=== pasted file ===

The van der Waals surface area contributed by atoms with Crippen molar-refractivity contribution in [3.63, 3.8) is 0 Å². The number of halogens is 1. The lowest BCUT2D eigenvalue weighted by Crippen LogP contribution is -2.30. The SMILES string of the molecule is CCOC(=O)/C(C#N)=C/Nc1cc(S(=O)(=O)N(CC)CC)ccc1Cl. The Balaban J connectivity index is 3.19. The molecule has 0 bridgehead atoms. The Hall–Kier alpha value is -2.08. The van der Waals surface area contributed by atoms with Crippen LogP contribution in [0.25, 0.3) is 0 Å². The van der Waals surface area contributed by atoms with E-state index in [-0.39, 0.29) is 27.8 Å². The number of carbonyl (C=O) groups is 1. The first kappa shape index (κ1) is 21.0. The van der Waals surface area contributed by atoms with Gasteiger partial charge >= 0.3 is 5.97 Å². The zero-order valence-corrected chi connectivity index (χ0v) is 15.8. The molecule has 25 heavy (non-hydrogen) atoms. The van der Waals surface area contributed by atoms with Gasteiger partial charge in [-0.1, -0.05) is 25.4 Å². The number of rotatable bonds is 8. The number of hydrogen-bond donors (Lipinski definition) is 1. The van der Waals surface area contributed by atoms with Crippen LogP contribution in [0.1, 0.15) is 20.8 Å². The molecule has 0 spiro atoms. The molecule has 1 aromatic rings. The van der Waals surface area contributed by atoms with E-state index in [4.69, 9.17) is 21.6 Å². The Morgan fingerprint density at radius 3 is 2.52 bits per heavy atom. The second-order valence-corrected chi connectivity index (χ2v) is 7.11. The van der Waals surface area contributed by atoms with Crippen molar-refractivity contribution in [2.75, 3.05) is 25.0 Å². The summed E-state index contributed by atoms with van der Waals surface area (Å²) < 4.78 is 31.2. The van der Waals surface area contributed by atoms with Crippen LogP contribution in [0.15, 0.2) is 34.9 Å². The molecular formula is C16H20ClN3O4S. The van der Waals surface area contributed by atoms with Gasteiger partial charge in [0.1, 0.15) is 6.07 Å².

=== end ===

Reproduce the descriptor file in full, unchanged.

The van der Waals surface area contributed by atoms with Crippen molar-refractivity contribution in [3.63, 3.8) is 0 Å². The number of halogens is 1. The lowest BCUT2D eigenvalue weighted by Crippen LogP contribution is -2.30. The SMILES string of the molecule is CCOC(=O)/C(C#N)=C/Nc1cc(S(=O)(=O)N(CC)CC)ccc1Cl. The Balaban J connectivity index is 3.19. The molecule has 0 bridgehead atoms. The Hall–Kier alpha value is -2.08. The van der Waals surface area contributed by atoms with Crippen LogP contribution in [0.25, 0.3) is 0 Å². The van der Waals surface area contributed by atoms with E-state index in [-0.39, 0.29) is 27.8 Å². The number of carbonyl (C=O) groups is 1. The first kappa shape index (κ1) is 21.0. The van der Waals surface area contributed by atoms with Gasteiger partial charge >= 0.3 is 5.97 Å². The zero-order valence-corrected chi connectivity index (χ0v) is 15.8. The molecule has 25 heavy (non-hydrogen) atoms. The van der Waals surface area contributed by atoms with Gasteiger partial charge in [-0.1, -0.05) is 25.4 Å². The number of rotatable bonds is 8. The number of hydrogen-bond donors (Lipinski definition) is 1. The van der Waals surface area contributed by atoms with Crippen LogP contribution in [0.1, 0.15) is 20.8 Å². The molecule has 0 spiro atoms. The molecule has 1 aromatic rings. The van der Waals surface area contributed by atoms with E-state index in [4.69, 9.17) is 21.6 Å². The Morgan fingerprint density at radius 3 is 2.52 bits per heavy atom. The second-order valence-corrected chi connectivity index (χ2v) is 7.11. The van der Waals surface area contributed by atoms with Crippen molar-refractivity contribution in [2.75, 3.05) is 25.0 Å². The summed E-state index contributed by atoms with van der Waals surface area (Å²) < 4.78 is 31.2. The van der Waals surface area contributed by atoms with Crippen LogP contribution in [0.15, 0.2) is 34.9 Å². The molecular formula is C16H20ClN3O4S. The van der Waals surface area contributed by atoms with Gasteiger partial charge in [0.1, 0.15) is 6.07 Å².